Three-way CSS-only selector

February 11th, 2016

I was at the Slovenian CSS Meetup yesterday where I did a short talk on Quantity Queries. That’s a name given to a technique where you use pseudo class selectors to discern how many elements are inside a certain element – for example :first-child:nth-last-child(4) {} will only select the first child if there are exactly 4 elements. If you group that with the general sibling selector ~, you can also get all the other elements.

The idea of quantity queries has been around for a year or so and even though at first glance you might say “We’ve got flexbox for that now”, you’d only be right in certain cases. The thing that quantity queries bring to the table is the idea of being able to change the styling depending on the number of elements, which I guess people currently solve either on the backend or with javascript.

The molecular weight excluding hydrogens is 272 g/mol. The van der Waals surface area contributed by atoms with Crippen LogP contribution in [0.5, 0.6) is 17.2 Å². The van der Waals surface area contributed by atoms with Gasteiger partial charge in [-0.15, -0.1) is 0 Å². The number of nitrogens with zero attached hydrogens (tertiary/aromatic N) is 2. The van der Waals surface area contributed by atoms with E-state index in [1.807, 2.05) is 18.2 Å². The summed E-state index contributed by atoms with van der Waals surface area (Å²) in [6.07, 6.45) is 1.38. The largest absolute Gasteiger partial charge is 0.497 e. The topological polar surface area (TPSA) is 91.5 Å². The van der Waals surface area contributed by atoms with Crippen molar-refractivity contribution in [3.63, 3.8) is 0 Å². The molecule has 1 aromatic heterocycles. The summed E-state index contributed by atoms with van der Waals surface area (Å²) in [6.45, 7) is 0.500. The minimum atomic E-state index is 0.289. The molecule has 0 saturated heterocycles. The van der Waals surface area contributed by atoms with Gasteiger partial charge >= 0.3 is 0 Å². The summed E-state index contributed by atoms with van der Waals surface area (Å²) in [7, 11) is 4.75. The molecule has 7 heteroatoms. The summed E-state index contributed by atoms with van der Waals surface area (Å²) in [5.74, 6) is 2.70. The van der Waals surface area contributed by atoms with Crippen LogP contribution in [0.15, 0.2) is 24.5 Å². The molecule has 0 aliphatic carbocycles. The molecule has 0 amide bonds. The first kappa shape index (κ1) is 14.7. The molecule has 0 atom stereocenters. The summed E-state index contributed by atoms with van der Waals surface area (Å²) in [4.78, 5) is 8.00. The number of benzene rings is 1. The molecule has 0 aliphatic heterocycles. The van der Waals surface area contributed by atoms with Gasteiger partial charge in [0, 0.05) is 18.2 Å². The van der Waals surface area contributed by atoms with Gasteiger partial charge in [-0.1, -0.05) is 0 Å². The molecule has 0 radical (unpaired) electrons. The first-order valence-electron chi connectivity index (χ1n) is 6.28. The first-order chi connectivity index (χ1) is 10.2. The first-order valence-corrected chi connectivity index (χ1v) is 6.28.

But that’s not the main reason I’m writing this – it’s the last talk of the night where a three-way selector solution was presented by Gorazd. He created a CSS version but had problems with the smoothness of the animation as he didn’t know where the selector was before the selection to move it to the selected position after a user interaction. He resorted to using javascript that basically only did some class switching. This immediately gave me an idea that a sibling selector could be used for that if the indicator had the same parent as the inputs and was positioned after them in the code. And today I made a proof-of-concept solution I’m calling “the three-way CSS-only selector”.